[Content note: In addition to the potentially triggering nature of the topic at hand, I’m probably going to curse a lot.]
It’s been in my news feed again. Two cases of sexual harassment by professors—one recently at Caltech, another a decade ago in Arizona—came out in the same week. Both were in the same field—astronomy—that was shaken last fall by the news that a prominent professor at UC Berkeley had been harassing women for years. All of this, of course, spawned a flurry of pieces about “the sexual harassment problem in astronomy,” as though it’s something that’s contained to one distasteful little community that hasn’t caught up with the 21st century.
So let’s get one thing out of the way before we go any further:
It happens outside the academic world too, of course, because people suck and society isn’t nearly as enlightened as it likes to think. But the way careers are structured in academia makes those lower on the hierarchy particularly susceptible: students and postdocs are typically supervised by a single advisor, and their careers depend on that advisor’s good word and networking connections. While it may be hard to quit a regular job and find a new one when your boss is an asshole, it’s nigh on impossible to do so in academia.
One more preliminary note:
People of any gender can harass people of any gender. However, I’m going to use pronouns that assume the harasser is male and the harassed is female. Why? Because that’s what all the recent examples have been. And because loads and loads and loads of studies have shown that that’s the most common scenario. And because the societal response to sexual harassment stories tends to be very gender-biased.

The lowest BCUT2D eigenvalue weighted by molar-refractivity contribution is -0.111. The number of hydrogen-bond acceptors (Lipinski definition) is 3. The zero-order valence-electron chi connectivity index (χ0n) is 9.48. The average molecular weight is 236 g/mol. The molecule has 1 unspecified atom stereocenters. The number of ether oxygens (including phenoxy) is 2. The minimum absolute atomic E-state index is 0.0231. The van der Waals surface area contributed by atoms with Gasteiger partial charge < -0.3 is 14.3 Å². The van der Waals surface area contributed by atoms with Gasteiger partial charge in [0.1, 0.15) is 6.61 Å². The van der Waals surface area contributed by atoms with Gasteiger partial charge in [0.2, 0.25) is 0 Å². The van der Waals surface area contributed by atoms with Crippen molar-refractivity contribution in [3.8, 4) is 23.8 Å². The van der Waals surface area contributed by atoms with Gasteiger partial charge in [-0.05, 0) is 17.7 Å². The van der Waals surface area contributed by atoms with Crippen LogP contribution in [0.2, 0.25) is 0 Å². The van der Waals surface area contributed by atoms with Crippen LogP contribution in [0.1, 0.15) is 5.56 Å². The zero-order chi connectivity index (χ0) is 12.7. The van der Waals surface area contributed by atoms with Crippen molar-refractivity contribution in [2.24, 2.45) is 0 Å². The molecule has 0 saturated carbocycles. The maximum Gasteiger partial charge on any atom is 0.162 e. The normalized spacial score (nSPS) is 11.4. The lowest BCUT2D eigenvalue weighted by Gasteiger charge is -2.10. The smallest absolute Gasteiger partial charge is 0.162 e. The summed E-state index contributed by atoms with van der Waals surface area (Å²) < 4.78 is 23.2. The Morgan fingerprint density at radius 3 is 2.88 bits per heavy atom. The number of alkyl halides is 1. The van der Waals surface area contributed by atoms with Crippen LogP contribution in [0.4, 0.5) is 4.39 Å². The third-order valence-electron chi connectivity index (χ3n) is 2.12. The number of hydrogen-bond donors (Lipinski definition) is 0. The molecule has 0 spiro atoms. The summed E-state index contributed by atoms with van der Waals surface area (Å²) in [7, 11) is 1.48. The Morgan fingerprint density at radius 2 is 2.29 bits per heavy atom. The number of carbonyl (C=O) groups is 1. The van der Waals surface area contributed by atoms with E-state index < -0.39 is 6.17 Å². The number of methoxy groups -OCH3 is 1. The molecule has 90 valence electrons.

That response is one of the things I want to talk about, actually. This next point is addressed to men in general, and particularly to men who want to not be assholes:
Dudes, you have to stop getting defensive. (Or, as Hope Jahren puts it, calm the fuck down.) When a story comes out about a male professor sexually harassing a bunch of students, that’s not an attack on you. If you take it like it’s an attack on you, what you’re actually saying is that you would prefer to continue telling sexist jokes and hitting on your underlings and generally not having your power threatened in any way. When you say, “Enough of talking about this, let’s get back to research,” what you’re really saying is that you’re an asshole.
“But I’m not an asshole!” you might say. “I’m just worried that I’m going to say something that gets taken the wrong way!”
Are you sticking your hand up grad students’ skirts?
Are you holding meetings at strip clubs?